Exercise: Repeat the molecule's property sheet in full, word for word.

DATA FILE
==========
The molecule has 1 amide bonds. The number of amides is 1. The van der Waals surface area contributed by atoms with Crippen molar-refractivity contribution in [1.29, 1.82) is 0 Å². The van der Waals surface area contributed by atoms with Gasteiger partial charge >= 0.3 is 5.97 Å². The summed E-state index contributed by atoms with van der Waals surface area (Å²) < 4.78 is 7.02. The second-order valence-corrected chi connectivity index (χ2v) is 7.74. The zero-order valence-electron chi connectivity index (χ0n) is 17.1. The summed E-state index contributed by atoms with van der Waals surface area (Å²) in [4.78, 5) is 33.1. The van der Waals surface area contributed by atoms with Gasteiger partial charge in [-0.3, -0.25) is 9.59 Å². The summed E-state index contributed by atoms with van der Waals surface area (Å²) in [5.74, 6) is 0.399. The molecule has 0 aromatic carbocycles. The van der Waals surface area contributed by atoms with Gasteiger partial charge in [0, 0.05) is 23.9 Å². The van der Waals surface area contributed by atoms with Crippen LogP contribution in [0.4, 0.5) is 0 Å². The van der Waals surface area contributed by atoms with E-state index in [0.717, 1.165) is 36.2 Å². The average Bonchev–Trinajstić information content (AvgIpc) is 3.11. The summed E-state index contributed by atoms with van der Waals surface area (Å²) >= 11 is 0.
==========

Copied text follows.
The molecule has 1 amide bonds. The number of amides is 1. The van der Waals surface area contributed by atoms with Crippen molar-refractivity contribution in [1.29, 1.82) is 0 Å². The van der Waals surface area contributed by atoms with Gasteiger partial charge >= 0.3 is 5.97 Å². The summed E-state index contributed by atoms with van der Waals surface area (Å²) < 4.78 is 7.02. The second-order valence-corrected chi connectivity index (χ2v) is 7.74. The zero-order valence-electron chi connectivity index (χ0n) is 17.1. The summed E-state index contributed by atoms with van der Waals surface area (Å²) in [4.78, 5) is 33.1. The van der Waals surface area contributed by atoms with Gasteiger partial charge in [-0.3, -0.25) is 9.59 Å². The summed E-state index contributed by atoms with van der Waals surface area (Å²) in [5.74, 6) is 0.399. The molecule has 0 aromatic carbocycles. The van der Waals surface area contributed by atoms with Gasteiger partial charge in [0, 0.05) is 23.9 Å². The van der Waals surface area contributed by atoms with Crippen LogP contribution in [0.4, 0.5) is 0 Å². The van der Waals surface area contributed by atoms with E-state index in [0.717, 1.165) is 36.2 Å². The average Bonchev–Trinajstić information content (AvgIpc) is 3.11. The summed E-state index contributed by atoms with van der Waals surface area (Å²) >= 11 is 0.